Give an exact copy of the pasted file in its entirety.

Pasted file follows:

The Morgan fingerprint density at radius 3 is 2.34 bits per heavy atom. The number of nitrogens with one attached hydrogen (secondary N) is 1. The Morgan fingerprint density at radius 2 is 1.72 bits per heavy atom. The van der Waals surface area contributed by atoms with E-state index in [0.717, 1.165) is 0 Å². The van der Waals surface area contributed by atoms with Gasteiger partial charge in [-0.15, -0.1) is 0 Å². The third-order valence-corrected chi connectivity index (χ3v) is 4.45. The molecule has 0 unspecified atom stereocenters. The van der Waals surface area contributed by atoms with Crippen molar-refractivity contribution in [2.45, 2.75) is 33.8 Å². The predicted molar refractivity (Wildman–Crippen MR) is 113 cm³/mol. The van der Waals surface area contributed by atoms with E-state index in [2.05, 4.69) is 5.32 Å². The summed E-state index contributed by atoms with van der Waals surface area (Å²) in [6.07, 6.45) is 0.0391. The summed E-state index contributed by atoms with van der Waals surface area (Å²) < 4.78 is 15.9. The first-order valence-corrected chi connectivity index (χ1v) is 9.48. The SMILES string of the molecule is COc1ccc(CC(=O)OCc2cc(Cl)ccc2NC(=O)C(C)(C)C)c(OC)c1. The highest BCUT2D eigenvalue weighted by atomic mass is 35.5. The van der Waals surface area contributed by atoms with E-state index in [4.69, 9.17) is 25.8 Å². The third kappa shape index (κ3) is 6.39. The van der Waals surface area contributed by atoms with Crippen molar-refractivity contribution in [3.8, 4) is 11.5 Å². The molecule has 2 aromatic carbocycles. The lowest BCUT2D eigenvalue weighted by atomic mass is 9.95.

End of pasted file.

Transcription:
The Morgan fingerprint density at radius 3 is 2.34 bits per heavy atom. The number of nitrogens with one attached hydrogen (secondary N) is 1. The Morgan fingerprint density at radius 2 is 1.72 bits per heavy atom. The van der Waals surface area contributed by atoms with E-state index in [0.717, 1.165) is 0 Å². The van der Waals surface area contributed by atoms with Gasteiger partial charge in [-0.15, -0.1) is 0 Å². The third-order valence-corrected chi connectivity index (χ3v) is 4.45. The molecule has 0 unspecified atom stereocenters. The van der Waals surface area contributed by atoms with Crippen molar-refractivity contribution in [2.45, 2.75) is 33.8 Å². The predicted molar refractivity (Wildman–Crippen MR) is 113 cm³/mol. The van der Waals surface area contributed by atoms with E-state index in [2.05, 4.69) is 5.32 Å². The summed E-state index contributed by atoms with van der Waals surface area (Å²) in [6.07, 6.45) is 0.0391. The summed E-state index contributed by atoms with van der Waals surface area (Å²) < 4.78 is 15.9. The first-order valence-corrected chi connectivity index (χ1v) is 9.48. The SMILES string of the molecule is COc1ccc(CC(=O)OCc2cc(Cl)ccc2NC(=O)C(C)(C)C)c(OC)c1. The highest BCUT2D eigenvalue weighted by atomic mass is 35.5. The van der Waals surface area contributed by atoms with E-state index in [4.69, 9.17) is 25.8 Å². The third kappa shape index (κ3) is 6.39. The van der Waals surface area contributed by atoms with Crippen molar-refractivity contribution in [3.8, 4) is 11.5 Å². The molecule has 2 aromatic carbocycles. The lowest BCUT2D eigenvalue weighted by atomic mass is 9.95.